A brief experience recounted by a group of young people in Taipei.
“Here in Taiwan there has not been much news about the Ebola outbreak, apart from when there seemed to be some danger that it might spread outside of Africa. For most people, it is a distant problem that has nothing to do with them. But we Youth for a United World (Y4UW) – both from Taiwan and some international students who are studying Chinese here – felt differently because we feel that every person in this world is part of the same human family.
Thanks to a friend who had been in Sierra Leone, we were able to get in touch with John who lives there and who belongs to Y4UW. He told us about the terrible situation that everybody is living: shortage of food, people who are dying, and a government that doesn’t have enough resources to help, and also about the efforts that he and others were making to provide some assistance to people in need.
So, we decided we had to take action, and set about organising a cake sale. Although it was only a small thing we all felt so happy because at least we were no longer helpless and passive in facing such a huge suffering. Spending time together baking the cakes also helped us to strengthen our friendship and gave us a renewed impulse to promote peace and unity in our everyday lives. There were also moments of doubt about whether we could really sell all the cakes that we had made, but we decided to go ahead, trusting that if we did it out of love then everything would work out.
On the day of the sale it was really amazing because we sold everything, and some people even donated extra money so that we made far more than we expected. Even more important, lots of people became more aware of the terrible suffering that Ebola is causing, and saw how Y4UW is truly living for the whole human family. By chance, three Africans happened to pass by and thanked us for what we were doing for “our Africa”. But one of us answered, “not your Africa, our Africa”, which really summed up the spirit of the whole occasion.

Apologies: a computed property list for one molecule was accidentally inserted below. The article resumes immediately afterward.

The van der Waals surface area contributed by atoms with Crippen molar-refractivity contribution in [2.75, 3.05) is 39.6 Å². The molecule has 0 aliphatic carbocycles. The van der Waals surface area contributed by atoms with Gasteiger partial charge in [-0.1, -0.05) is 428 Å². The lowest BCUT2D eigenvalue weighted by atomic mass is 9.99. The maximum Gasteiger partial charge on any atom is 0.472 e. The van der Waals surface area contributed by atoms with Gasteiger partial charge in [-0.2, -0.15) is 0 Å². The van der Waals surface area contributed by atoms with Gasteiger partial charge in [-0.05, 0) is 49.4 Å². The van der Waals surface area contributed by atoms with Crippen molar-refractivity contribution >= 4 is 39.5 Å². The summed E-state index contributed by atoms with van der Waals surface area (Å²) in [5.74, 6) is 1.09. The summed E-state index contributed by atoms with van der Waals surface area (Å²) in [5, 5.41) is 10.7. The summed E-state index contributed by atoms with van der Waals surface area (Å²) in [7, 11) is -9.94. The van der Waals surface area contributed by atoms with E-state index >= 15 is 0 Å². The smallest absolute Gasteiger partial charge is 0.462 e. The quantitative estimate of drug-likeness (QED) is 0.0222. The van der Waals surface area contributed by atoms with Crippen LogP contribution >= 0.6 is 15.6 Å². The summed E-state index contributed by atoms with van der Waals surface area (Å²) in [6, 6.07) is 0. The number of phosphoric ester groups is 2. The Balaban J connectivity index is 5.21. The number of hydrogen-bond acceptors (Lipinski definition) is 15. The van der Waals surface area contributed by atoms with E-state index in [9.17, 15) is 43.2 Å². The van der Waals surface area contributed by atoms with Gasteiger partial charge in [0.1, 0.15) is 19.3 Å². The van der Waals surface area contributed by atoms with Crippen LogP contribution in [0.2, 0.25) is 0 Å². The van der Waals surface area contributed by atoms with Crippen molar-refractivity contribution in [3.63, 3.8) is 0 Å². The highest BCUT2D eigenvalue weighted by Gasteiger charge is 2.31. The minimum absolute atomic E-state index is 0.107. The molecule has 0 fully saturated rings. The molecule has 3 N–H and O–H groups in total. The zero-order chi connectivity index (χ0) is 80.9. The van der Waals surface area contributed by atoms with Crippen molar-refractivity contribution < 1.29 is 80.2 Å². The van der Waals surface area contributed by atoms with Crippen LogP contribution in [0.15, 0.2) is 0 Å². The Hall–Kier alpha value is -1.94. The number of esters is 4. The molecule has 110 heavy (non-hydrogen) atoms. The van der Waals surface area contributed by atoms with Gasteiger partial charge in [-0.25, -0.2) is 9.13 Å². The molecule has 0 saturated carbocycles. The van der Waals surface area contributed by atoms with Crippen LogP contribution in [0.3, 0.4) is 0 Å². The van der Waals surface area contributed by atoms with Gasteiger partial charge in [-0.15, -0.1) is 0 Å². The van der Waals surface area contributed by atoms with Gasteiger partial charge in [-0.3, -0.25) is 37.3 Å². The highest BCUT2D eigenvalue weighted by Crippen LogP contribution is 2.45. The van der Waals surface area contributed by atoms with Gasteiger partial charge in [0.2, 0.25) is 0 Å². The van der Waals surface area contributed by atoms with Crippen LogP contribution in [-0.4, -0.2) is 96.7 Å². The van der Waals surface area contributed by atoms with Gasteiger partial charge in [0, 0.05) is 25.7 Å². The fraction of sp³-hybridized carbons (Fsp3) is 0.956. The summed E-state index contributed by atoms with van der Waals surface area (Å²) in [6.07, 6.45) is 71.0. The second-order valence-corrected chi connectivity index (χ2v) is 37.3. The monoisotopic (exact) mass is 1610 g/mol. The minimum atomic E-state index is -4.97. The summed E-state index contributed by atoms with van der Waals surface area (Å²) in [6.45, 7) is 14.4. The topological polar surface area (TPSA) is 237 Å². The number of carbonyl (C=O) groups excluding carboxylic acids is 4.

Two impressions from our friends: “When I heard about the Ebola epidemic,” Chung Hao says, “I didn’t know how to help them, but this charity event, even though it was something small, made me realise that when we young people are united, we are a potent force, not only in helping concretely, but also because in awakening the concern of friends around us.” And Xin Ci commented: “The cake sale was an important occasion to contribute something for those who are suffering because of Ebola. When I arrived and saw the tables covered in beautiful, tasty cakes I saw how much effort people had put into it and I was really moved. I always wanted to do something for the world, and these small acts, done with the infinite love of everyone can be communicated to every corner of the world. I really felt happy to take part in this event with my friends.”
“Since this article was written, the experience has continued,” Brian from Taiwan says, “as we had another sale involving students from Fu Jen University. We are now planning a further activity – making greeting cards so as to raise more funds. Apart from the important achievement of raising money for a very important cause, this activity has energised us and brought about a stronger sense of what it means to bring about a united world.